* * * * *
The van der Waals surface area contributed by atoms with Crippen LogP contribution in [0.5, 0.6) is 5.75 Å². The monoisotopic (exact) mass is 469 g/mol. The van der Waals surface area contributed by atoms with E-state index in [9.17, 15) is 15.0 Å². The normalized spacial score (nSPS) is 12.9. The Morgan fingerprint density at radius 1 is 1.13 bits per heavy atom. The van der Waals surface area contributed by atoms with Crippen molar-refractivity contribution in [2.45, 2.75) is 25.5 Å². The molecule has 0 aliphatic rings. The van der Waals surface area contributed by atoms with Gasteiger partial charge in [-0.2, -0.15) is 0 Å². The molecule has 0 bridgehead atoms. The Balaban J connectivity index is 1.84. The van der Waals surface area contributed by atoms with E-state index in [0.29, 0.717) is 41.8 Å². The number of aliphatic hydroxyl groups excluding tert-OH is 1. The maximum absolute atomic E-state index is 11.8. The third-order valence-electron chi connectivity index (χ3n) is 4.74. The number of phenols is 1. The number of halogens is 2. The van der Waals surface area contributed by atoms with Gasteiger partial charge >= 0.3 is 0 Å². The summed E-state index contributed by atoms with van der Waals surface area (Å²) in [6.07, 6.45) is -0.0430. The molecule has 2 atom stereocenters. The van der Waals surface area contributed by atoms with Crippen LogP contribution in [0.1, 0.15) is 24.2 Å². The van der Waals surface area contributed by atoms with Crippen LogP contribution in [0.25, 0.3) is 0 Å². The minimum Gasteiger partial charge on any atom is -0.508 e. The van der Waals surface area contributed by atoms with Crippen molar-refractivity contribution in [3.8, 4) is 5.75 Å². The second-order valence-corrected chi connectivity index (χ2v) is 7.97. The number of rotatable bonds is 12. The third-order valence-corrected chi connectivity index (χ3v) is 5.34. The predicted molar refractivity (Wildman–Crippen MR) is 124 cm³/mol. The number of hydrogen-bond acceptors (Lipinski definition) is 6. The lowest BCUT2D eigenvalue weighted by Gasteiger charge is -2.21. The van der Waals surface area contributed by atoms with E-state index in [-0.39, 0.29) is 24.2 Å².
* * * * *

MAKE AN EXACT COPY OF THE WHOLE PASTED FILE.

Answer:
The van der Waals surface area contributed by atoms with Crippen LogP contribution in [0.5, 0.6) is 5.75 Å². The monoisotopic (exact) mass is 469 g/mol. The van der Waals surface area contributed by atoms with E-state index in [9.17, 15) is 15.0 Å². The normalized spacial score (nSPS) is 12.9. The Morgan fingerprint density at radius 1 is 1.13 bits per heavy atom. The van der Waals surface area contributed by atoms with Crippen molar-refractivity contribution in [2.45, 2.75) is 25.5 Å². The molecule has 0 aliphatic rings. The van der Waals surface area contributed by atoms with Gasteiger partial charge in [-0.2, -0.15) is 0 Å². The molecule has 0 bridgehead atoms. The Balaban J connectivity index is 1.84. The van der Waals surface area contributed by atoms with E-state index in [0.29, 0.717) is 41.8 Å². The number of aliphatic hydroxyl groups excluding tert-OH is 1. The maximum absolute atomic E-state index is 11.8. The third-order valence-electron chi connectivity index (χ3n) is 4.74. The number of phenols is 1. The number of halogens is 2. The van der Waals surface area contributed by atoms with Gasteiger partial charge >= 0.3 is 0 Å². The summed E-state index contributed by atoms with van der Waals surface area (Å²) in [6.07, 6.45) is -0.0430. The molecule has 2 atom stereocenters. The van der Waals surface area contributed by atoms with Crippen LogP contribution in [0.1, 0.15) is 24.2 Å². The van der Waals surface area contributed by atoms with Crippen LogP contribution in [0.25, 0.3) is 0 Å². The minimum Gasteiger partial charge on any atom is -0.508 e. The van der Waals surface area contributed by atoms with Crippen molar-refractivity contribution in [3.8, 4) is 5.75 Å². The second-order valence-corrected chi connectivity index (χ2v) is 7.97. The number of rotatable bonds is 12. The third-order valence-corrected chi connectivity index (χ3v) is 5.34. The predicted molar refractivity (Wildman–Crippen MR) is 124 cm³/mol. The number of hydrogen-bond acceptors (Lipinski definition) is 6. The lowest BCUT2D eigenvalue weighted by Gasteiger charge is -2.21. The van der Waals surface area contributed by atoms with E-state index in [-0.39, 0.29) is 24.2 Å².